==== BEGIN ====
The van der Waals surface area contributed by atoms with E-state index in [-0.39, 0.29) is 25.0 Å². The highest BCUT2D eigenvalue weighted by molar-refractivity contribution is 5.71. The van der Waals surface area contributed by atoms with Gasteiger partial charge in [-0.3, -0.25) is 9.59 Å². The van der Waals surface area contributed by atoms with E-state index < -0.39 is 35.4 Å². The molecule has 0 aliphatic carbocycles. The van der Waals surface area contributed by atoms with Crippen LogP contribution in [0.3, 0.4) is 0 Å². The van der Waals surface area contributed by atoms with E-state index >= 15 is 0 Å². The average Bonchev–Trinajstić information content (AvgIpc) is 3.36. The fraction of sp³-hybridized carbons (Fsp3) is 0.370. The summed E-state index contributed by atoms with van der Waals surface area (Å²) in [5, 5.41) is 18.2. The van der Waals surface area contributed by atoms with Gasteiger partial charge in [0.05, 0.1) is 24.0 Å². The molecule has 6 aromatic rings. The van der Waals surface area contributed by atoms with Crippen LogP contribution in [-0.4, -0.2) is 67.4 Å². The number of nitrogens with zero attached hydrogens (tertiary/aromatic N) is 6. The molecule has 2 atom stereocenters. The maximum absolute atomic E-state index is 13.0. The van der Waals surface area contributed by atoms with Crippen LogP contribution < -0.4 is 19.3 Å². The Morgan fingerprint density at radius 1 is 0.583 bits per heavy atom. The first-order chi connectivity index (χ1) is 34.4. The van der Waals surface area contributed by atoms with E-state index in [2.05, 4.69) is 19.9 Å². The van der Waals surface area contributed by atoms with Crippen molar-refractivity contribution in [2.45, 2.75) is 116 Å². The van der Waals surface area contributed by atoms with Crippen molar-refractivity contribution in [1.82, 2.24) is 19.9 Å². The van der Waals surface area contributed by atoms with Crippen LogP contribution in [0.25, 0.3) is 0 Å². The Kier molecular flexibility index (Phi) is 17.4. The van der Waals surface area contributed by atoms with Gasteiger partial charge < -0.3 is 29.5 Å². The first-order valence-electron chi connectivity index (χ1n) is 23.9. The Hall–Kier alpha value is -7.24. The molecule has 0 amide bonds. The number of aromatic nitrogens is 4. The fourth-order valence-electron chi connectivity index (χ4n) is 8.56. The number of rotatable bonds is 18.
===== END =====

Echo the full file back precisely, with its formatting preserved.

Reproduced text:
The van der Waals surface area contributed by atoms with E-state index in [-0.39, 0.29) is 25.0 Å². The highest BCUT2D eigenvalue weighted by molar-refractivity contribution is 5.71. The van der Waals surface area contributed by atoms with Gasteiger partial charge in [-0.3, -0.25) is 9.59 Å². The van der Waals surface area contributed by atoms with E-state index < -0.39 is 35.4 Å². The molecule has 0 aliphatic carbocycles. The van der Waals surface area contributed by atoms with Crippen LogP contribution in [0.3, 0.4) is 0 Å². The van der Waals surface area contributed by atoms with E-state index >= 15 is 0 Å². The average Bonchev–Trinajstić information content (AvgIpc) is 3.36. The fraction of sp³-hybridized carbons (Fsp3) is 0.370. The summed E-state index contributed by atoms with van der Waals surface area (Å²) in [5, 5.41) is 18.2. The van der Waals surface area contributed by atoms with Gasteiger partial charge in [0.05, 0.1) is 24.0 Å². The molecule has 6 aromatic rings. The van der Waals surface area contributed by atoms with Crippen LogP contribution in [-0.4, -0.2) is 67.4 Å². The number of nitrogens with zero attached hydrogens (tertiary/aromatic N) is 6. The molecule has 2 atom stereocenters. The maximum absolute atomic E-state index is 13.0. The van der Waals surface area contributed by atoms with Crippen LogP contribution < -0.4 is 19.3 Å². The Morgan fingerprint density at radius 1 is 0.583 bits per heavy atom. The first-order chi connectivity index (χ1) is 34.4. The van der Waals surface area contributed by atoms with E-state index in [2.05, 4.69) is 19.9 Å². The van der Waals surface area contributed by atoms with Crippen molar-refractivity contribution in [2.45, 2.75) is 116 Å². The van der Waals surface area contributed by atoms with Crippen molar-refractivity contribution in [1.82, 2.24) is 19.9 Å². The van der Waals surface area contributed by atoms with Crippen LogP contribution in [0.25, 0.3) is 0 Å². The Kier molecular flexibility index (Phi) is 17.4. The van der Waals surface area contributed by atoms with Gasteiger partial charge < -0.3 is 29.5 Å². The first-order valence-electron chi connectivity index (χ1n) is 23.9. The Hall–Kier alpha value is -7.24. The molecule has 0 amide bonds. The number of aromatic nitrogens is 4. The fourth-order valence-electron chi connectivity index (χ4n) is 8.56. The number of rotatable bonds is 18.